Fusion--A Possible Option for Solving Long-Term Energy Problems
EMD-79-27: Published: Sep 28, 1979. Publicly Released: Sep 28, 1979.
- Full Report:
GAO reviewed the history and status of fusion energy research to provide an overview of the Department of Enegy's (DOE) magnetic confinement and inertial confinement fusion programs. DOE officials are optimistic that fusion energy will become a commercially feasible power source in the 21st century. Recent experimental results indicate that the scientific breakeven for fusion reactors will come in the mid-1980s. However, scientific and engineering feasibility must be proven and commercial practicality demonstrated. According to DOE estimates it will cost $18 billion for a fusion reactor of an economically competitive design to be realized in a safe, environmentally acceptable manner.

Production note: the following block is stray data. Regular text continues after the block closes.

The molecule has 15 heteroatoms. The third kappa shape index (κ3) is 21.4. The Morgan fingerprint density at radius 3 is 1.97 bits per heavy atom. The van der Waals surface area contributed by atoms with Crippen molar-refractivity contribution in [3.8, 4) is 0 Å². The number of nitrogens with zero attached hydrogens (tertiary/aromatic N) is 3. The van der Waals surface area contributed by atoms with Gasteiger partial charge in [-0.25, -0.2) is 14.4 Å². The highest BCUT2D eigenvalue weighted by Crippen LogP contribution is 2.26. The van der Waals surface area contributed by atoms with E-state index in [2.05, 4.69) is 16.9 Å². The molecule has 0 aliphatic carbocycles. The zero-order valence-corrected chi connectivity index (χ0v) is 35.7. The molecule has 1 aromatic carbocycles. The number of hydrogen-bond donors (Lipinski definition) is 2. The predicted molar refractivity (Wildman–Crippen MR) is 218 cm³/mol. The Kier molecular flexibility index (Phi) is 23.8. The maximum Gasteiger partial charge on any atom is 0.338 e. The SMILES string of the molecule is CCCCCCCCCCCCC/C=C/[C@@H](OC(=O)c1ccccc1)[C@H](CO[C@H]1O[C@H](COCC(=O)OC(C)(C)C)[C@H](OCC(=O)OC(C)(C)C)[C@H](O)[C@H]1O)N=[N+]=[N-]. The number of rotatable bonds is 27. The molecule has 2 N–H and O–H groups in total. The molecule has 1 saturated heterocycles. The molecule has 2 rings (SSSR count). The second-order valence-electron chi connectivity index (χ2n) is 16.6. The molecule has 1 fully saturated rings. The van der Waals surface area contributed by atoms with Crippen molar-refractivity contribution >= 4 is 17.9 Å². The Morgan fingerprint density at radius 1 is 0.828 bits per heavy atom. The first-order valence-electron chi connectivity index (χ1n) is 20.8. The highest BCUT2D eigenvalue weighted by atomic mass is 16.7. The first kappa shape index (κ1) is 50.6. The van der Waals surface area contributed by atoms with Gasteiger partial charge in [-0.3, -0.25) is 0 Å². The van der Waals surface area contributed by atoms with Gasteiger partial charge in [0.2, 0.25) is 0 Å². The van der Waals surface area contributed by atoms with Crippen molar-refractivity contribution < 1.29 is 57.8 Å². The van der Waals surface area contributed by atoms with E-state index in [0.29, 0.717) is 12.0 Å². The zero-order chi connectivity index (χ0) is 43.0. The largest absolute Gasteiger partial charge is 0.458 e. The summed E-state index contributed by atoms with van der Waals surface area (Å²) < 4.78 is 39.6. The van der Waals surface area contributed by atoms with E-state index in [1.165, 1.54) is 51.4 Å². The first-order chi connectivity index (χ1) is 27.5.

From a research classification standpoint, fusion is in the applied research phase of development, but portions of both the magnetic and inertial confinement fusion efforts are still in the basic or fundamental research phase. Therefore, it is premature to assume that all the problems that may be encountered have been identified. Experimental data indicate that some formidable physics and engineering problems remain. It is only after these problems are resolved and scientific and engineering feasibility are demonstrated that the commercial potential of fusion as an energy source can be determined. During its consideration of the fiscal year 1979 budget Congress chose not to separate funding for civilian uses of inertial confinement fusion from military funding of it. GAO agreed that a separately funded civilian use program is not yet needed. This should come after breakeven and scientific feasibility have been proven. While continued funding of fusion research is needed to keep this energy option open, the Congress, in considering the adequacy of requested funding levels for fusion should be mindful that fusion energy should not be looked to as a means for solving the Nation's near- or mid-term energy problems.